predictions < predict(tree_fit, new_data)
print(predictions)
And you’ll get the predicted medium value (in $1000s) of this particular house:
# A tibble: 1 × 1
.pred
<dbl>
1 37.8
With that, you’re equipped with the steps of building a decision tree model — let’s now focus on how we can interpret what’s going inside the model for ourselves and the stakeholder who use the solution we just built.
Interpreting the Decision Tree
The most significant advantage, as we stated earlier, is the interpretability of the decision tree models. Let’s visualize the decision tree to understand the model better:
# Load the library
library(rpart.plot)
# Plot the decision tree
rpart.plot(tree_fit$fit, type = 4, extra = 101, under = TRUE, cex = 0.8, box.palette = "auto")
You will see a plot like this:
The output diagram of the rpart.plot
function shows a decision tree representation of the model. In this diagram, each node represents a split in the decision tree based on the predictor variables. The output diagram includes several pieces of information that can help us interpret the decision tree:
The tree diagrams start with the node
The nodes are represented by circles and are connected by lines, showing the hierarchical structure of the decision tree. The tree starts with a root node at the top, and it branches into internal nodes, ultimately leading to the terminal nodes or leaves at the bottom.
The splitting criteria for each internal node
Each internal node displays the splitting criterion, which is the predictor variable and the value used to split the data into two subsets.
For example, a node might show “RM < 6.8”, indicating that observations with an average number of rooms per dwelling (RM) less than 6.8 will follow the left branch, while observations with RM greater than or equal to 6.8 will follow the right branch.
N: Number of observations after the split
The n
value in each node represents the number of observations in the dataset that fall into that particular node. For example, if a node shows "n = 100", it means that 100 observations in the dataset meet the criteria of that node's parent nodes.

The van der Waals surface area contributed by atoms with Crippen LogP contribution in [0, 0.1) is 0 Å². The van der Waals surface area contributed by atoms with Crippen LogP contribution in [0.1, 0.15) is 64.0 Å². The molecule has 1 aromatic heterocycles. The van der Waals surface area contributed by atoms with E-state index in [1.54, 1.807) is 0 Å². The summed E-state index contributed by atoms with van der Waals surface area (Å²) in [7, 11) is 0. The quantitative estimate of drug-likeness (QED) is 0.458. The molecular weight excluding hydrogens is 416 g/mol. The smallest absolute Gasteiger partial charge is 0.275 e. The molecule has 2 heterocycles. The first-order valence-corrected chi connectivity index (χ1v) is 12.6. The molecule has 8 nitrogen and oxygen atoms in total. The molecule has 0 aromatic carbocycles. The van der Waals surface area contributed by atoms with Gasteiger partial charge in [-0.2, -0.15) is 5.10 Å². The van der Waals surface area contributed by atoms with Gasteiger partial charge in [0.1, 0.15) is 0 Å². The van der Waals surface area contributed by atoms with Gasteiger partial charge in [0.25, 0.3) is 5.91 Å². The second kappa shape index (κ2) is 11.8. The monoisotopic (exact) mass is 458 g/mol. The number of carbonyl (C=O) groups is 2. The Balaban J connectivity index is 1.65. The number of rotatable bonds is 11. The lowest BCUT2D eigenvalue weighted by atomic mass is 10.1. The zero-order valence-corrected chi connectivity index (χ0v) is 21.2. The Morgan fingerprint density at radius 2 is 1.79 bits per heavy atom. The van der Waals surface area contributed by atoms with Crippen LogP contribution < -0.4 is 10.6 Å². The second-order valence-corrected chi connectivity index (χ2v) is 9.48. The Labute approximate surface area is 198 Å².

X%: The proportion of the total dataset observations that reached the particular node.
The percentage value helps you understand the relative size of each node compared to the entire dataset, showing how the data is being split and distributed across the tree. A higher percentage means a larger proportion of the data has followed the decision path leading to the specific node, while a lower percentage indicates a smaller proportion of the data reaching that node.
The predicted value for each node
The predicted value at each node is displayed as a number in a colored circle (node). In a regression tree, this is the average target variable value for all observations that fall into that node.
For example, the last lead node showing 47 means that the average target variable value (in our case, the median value of owneroccupied homes) for all observations in that node is 47.
Start at the root node and follow the branches
So when interpreting any outcomes, you start at the root node and follow the branches based on the splitting criteria until you reach a terminal node. The predicted value in the terminal node gives the model’s prediction for a given observation and the rationale behind the decision.
Extracting the rules from the decision tree
If you still prefer to extract the rules in text form (instead of traversing through the diagram) — you can do this, too, using the same library we used to plot the diagram.
Here’s the code to do it:
rules < rpart.rules(tree_fit$fit)
print(rules)
And you’ll see an output with the predicted values and rules it follows to arrive at that value as below:
medv